Experts in Australia examine health inequalities and population ageing
Prof. Jean Woo (right) from CUHK and Dr. Mark Robinson (left) from UQ share their insights into health inequalities among older adults.
CUHK and The University of Queensland (UQ) have been collaborating in a webinar series on health equity to generate dialogues on this topic of global significance. Following two webinars on healthy ageing and ageing with HIV in 2021, the third webinar titled ‘Social Determinants of Health and Health Outcomes’ was hosted by the CUHK Institute of Health Equity (IHE) on 1 March with over 80 participants from around the world.
Social determinants of health are fundamental to understanding inequalities in health outcomes as well as devising policies and programmes to tackle them. Drawing on their research and experiences in population-level strategies and community-level programmes in Hong Kong, Scotland and Australia, Prof. Jean Woo, Co-Director of IHE, and Dr. Mark Robinson of the Institute for Social Science Research at UQ shared their perspectives on health inequalities among older adults, drivers of these inequalities, and what can be done to mitigate the situation.
During the webinar, Dr. Robinson presented the data collected by NHS Health Scotland to illustrate the population health and health inequalities in the region. He also introduced Australia’s National Preventive Health Strategy for 2021–2030 which places health equity at its centre, both in terms of principle as well as one of its strategic aims. Prof. Woo shared her concern over limited data and discussion on health inequity in the city and reflected on the current mismatch between health services and the need of older people. To address the challenges to health equity among older adults, Prof. Woo highlighted, ‘There have been discussions on various mitigating strategies worldwide, such as creating age-friendly cities, designing fit for purpose integrated health and social care systems, and enhancing primary care targeting older people with different conditions.’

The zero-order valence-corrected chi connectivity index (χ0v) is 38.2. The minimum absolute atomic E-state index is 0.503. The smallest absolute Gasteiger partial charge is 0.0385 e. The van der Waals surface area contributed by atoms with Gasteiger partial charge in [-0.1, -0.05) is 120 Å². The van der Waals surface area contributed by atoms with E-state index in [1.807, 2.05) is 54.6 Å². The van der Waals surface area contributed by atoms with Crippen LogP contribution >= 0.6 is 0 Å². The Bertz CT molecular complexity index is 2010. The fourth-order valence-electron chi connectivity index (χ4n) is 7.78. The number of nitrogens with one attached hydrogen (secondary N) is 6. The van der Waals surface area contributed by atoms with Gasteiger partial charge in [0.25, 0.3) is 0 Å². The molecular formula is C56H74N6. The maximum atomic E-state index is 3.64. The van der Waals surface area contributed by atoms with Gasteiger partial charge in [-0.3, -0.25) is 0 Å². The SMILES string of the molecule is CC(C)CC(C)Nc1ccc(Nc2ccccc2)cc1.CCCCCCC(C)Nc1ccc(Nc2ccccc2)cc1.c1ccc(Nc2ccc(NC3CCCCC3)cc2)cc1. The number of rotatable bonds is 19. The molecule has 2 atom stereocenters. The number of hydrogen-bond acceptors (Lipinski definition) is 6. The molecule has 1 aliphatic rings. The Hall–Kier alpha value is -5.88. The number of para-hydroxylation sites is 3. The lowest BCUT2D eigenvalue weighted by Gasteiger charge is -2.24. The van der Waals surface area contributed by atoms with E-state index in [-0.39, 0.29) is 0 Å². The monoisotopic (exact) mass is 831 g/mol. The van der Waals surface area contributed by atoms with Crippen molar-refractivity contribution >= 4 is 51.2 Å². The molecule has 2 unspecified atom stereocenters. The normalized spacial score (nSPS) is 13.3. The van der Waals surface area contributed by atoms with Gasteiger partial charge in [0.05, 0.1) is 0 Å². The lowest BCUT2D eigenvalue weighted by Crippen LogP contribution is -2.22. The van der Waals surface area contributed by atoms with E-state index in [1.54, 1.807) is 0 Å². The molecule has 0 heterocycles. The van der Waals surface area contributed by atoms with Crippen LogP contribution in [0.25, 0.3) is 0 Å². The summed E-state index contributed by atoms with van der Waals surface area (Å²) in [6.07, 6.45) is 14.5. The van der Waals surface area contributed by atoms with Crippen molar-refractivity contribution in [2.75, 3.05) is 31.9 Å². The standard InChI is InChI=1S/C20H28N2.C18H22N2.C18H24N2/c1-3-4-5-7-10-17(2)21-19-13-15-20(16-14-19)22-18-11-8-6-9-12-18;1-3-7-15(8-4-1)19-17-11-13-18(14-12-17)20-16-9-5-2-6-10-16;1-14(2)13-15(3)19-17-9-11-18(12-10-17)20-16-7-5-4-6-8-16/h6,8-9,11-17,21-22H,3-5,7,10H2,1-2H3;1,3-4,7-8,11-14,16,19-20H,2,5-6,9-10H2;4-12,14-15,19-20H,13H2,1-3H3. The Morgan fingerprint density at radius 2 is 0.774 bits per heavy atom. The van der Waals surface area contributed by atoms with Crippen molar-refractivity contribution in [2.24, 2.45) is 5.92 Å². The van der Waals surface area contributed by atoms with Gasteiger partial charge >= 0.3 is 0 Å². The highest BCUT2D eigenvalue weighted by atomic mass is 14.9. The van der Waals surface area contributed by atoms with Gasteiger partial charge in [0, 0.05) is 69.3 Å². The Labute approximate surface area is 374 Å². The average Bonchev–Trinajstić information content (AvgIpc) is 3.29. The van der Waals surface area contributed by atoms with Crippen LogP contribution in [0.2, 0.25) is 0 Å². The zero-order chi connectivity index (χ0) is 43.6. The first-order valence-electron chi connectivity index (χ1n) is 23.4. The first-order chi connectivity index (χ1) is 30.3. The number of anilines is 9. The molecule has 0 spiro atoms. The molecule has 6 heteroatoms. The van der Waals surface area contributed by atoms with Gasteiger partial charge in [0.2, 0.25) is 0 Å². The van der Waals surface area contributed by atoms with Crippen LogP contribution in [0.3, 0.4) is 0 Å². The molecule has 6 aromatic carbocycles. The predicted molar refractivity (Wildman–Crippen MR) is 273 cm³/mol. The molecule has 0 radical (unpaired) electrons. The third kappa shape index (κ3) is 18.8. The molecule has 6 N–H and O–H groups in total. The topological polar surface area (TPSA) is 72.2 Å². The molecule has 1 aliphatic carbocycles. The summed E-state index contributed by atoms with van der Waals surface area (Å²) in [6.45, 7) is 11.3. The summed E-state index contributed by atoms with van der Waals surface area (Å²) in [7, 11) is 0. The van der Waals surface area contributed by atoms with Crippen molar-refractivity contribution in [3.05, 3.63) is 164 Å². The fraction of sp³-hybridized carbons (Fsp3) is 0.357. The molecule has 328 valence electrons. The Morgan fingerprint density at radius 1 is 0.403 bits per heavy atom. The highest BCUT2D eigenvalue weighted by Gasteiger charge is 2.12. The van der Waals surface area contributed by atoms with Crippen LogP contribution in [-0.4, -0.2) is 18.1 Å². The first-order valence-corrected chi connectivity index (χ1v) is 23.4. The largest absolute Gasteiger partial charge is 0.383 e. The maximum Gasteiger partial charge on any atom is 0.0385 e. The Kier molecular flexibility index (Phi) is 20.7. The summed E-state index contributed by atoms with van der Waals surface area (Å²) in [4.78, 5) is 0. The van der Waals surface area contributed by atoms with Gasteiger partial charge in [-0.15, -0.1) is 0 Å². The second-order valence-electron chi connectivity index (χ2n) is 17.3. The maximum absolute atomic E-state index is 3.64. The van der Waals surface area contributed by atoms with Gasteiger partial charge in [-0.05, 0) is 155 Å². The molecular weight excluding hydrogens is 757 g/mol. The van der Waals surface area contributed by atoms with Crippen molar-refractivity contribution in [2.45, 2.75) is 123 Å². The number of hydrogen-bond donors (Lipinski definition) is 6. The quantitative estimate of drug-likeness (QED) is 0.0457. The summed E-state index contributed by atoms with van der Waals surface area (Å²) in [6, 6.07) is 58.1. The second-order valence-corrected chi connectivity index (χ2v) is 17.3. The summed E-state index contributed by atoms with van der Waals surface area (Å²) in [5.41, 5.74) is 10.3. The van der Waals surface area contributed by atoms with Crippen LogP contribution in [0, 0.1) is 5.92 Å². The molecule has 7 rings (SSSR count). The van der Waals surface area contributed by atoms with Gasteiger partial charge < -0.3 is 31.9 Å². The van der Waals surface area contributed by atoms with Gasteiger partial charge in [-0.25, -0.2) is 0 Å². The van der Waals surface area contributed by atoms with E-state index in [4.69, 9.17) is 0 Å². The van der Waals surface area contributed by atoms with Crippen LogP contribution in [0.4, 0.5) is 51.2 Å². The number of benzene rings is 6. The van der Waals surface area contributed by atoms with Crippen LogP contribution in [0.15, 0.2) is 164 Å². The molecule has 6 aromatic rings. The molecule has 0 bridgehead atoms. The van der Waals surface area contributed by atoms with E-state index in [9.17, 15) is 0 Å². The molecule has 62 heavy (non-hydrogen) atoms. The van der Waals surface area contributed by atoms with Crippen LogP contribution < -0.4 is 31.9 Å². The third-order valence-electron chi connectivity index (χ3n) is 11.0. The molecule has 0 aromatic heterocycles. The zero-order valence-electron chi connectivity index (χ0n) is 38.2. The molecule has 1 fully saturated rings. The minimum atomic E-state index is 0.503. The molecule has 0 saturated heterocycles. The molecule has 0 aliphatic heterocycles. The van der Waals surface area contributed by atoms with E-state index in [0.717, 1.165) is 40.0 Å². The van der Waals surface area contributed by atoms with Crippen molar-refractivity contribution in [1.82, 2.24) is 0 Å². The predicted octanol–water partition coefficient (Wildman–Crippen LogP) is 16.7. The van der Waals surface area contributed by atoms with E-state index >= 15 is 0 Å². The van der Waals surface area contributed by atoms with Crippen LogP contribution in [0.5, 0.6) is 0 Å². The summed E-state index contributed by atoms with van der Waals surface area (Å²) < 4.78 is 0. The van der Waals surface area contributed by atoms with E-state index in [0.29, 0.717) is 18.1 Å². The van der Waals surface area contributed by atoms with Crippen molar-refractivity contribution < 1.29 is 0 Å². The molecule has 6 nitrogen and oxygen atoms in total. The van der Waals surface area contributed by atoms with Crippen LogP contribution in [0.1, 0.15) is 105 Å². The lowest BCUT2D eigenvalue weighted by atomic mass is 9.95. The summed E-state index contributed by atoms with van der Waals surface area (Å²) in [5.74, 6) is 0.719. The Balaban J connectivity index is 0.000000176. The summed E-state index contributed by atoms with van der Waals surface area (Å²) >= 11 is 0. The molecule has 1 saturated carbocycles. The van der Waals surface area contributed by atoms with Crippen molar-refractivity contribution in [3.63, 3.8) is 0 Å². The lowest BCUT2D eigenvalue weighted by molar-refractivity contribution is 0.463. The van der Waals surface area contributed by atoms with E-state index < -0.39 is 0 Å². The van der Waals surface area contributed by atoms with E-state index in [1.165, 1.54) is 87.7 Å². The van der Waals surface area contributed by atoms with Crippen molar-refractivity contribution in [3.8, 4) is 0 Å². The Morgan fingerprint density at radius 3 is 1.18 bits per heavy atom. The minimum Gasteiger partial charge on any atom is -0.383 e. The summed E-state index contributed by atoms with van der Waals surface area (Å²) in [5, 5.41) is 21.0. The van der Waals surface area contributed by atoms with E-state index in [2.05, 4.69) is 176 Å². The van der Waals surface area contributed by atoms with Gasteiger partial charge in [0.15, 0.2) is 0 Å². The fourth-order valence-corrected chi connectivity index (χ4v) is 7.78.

Prof. Woo and Dr. Robinson discussed the importance and need of governments to systematically collect health and demographic data in order to develop indicators for monitoring changes and inequalities.
One more webinar on health economics will take place this year. To register your interest in these events, please email the Office of Academic Links.
Watch the video to revisit the webinar (CUHK members only).